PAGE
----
September is always an important month for the market's most powerful name. In most years, technology giant Apple (NASDAQ:AAPL) has a big event to launch the year's new set of iPhones, and perhaps some other products and services. Last week, there was an interesting report released about the timing of this year's big day, making me wonder if there is a bit of a sales problem for the company right now.
Mark Gurman, who covers Apple extensively for Bloomberg, reported last week that Apple is looking at September 7th for this year's major product unveiling. The company is expected to unveil four new iPhones this year, along with three new versions of its smartwatch, with perhaps a chance for some other devices as well. Apple has not yet confirmed a date for the event.
The September 7th date strikes me as a very curious one. First, Apple usually tries to avoid holiday weeks, so holding the event just after Labor Day doesn't jive with the usual pattern. It's also a big back to school week in certain areas of the country, and the first week of NFL games, so media coverage might not be as focused on Apple as normal. This would also be a bit earlier than last year's launch, which has some interesting financial implications. As a reminder, here's what happened last year:
For the moment, let's assume that the September 7th event date is correct for this year's launch. That would likely mean that pre-orders for at least some (or all) of the four smartphones could start on the 9th, with the phones officially becoming available on the 16th. If this is truly the case, it would give Apple an extra week this year to sell the iPhone in its fiscal Q4 quarter, which is slated to end on September 24th.
This year's iPhone line is expected to vary from previous years, which makes me wonder how strong sales will truly be. First, the cheaper SE model got a new version earlier this year, allowing consumers a more affordable option in this high inflation environment. At the same time, the non-Pro models are expected to not see the usual annual chipset upgrade, meaning they would have last year's A15 chip or a modified version. Thus, these phones would not get the normal performance upgrade that the Pro models are expected to see with the A16 chipset. Apple is also likely to kill the iPhone mini line in favor of a larger, 6.7 inch screen, non-Pro model. There are also suggestions that pricing could receive a big boost, which is good for the average selling price metric, but a headwind for the number of phones sold.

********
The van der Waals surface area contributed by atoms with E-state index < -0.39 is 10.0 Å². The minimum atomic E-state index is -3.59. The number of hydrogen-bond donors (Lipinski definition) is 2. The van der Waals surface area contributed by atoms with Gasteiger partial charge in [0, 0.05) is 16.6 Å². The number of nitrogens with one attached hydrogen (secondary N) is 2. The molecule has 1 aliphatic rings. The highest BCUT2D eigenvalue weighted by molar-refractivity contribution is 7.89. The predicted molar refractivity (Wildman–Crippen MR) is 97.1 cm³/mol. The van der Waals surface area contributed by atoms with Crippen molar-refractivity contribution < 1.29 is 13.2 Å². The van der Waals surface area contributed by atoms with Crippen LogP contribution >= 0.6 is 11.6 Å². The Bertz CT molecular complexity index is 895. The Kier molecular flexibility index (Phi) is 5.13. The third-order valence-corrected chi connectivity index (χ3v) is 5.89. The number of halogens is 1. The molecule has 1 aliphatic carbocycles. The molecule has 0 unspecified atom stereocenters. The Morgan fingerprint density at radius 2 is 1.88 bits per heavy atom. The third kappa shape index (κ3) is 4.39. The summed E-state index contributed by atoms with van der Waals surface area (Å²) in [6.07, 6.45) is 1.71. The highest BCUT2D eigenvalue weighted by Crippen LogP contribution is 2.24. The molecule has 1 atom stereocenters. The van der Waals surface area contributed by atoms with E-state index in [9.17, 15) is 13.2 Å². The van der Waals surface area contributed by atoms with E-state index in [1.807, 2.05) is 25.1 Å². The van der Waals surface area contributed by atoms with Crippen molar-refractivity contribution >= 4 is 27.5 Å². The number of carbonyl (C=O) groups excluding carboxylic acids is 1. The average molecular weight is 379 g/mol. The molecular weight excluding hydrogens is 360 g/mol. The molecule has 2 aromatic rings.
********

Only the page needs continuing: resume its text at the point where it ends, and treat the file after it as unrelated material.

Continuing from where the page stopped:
If there is a worry about iPhone sales this year, or perhaps Apple's total sales in the quarter, an earlier than usual launch would certainly help out the company. You would have an extra week of new iPhone sales (and potentially other products) over the prior year period. That could be important, as the street is currently expecting more than 6.3% revenue growth for fiscal Q4 as the graphic below shows. Don't forget, the stronger US dollar is providing an additional headwind for the company to overcome over prior year periods.
A worry about iPhone sales in the September period also is logical if you think about those lower growth expectations for the December fiscal Q1 period. Apple doesn't have as high an estimate bar, so pulling even a billion or two of sales forward into the September period wouldn't be as much of an issue. Also, as I've continued to point out, this year's holiday period is likely to be 14 weeks instead of the usual 13 weeks because of how the calendar falls. Thus, Apple is already getting a little bit of growth help for fiscal Q1 as it will have some extra sales time in the period. When you combine lower expectations for December plus the extra sales time, pulling forward the iPhone launch starts to make more sense in the grand scheme of things.
I mention Apple trying to meet high expectations because of what has happened with its shares recently. As the chart below shows, the stock has gone basically straight up for the last two months, until pulling back a little at the end of last week. This is the most the stock has been above its 50-day moving average (purple line) in a while, which could mean a pullback is on the horizon. The stock also last week was the closest it has been to its average price target since early 2022, with Friday's finish representing less than $10 of upside to the average street valuation.
In the end, last week's report about Apple's iPhone event launch timing may seem rather curious. The company appears to be moving things up a week this year, strangely holding its major showcase during a holiday week. Perhaps this is a sign that management is worried a little about revenue generation, as this early event would allow for extra device sales in the fiscal Q4 period where expectations are for more growth than the December period. Apple can afford to pull forward some sales this year, given the fiscal Q1 period is slated to be 14 weeks. With the stock near its all-time highs, investors are expecting big things, so it will be interesting to see if Apple can deliver this year as the iPhone might be a bit more expensive and non-Pro versions may not get the usual chipset boost.
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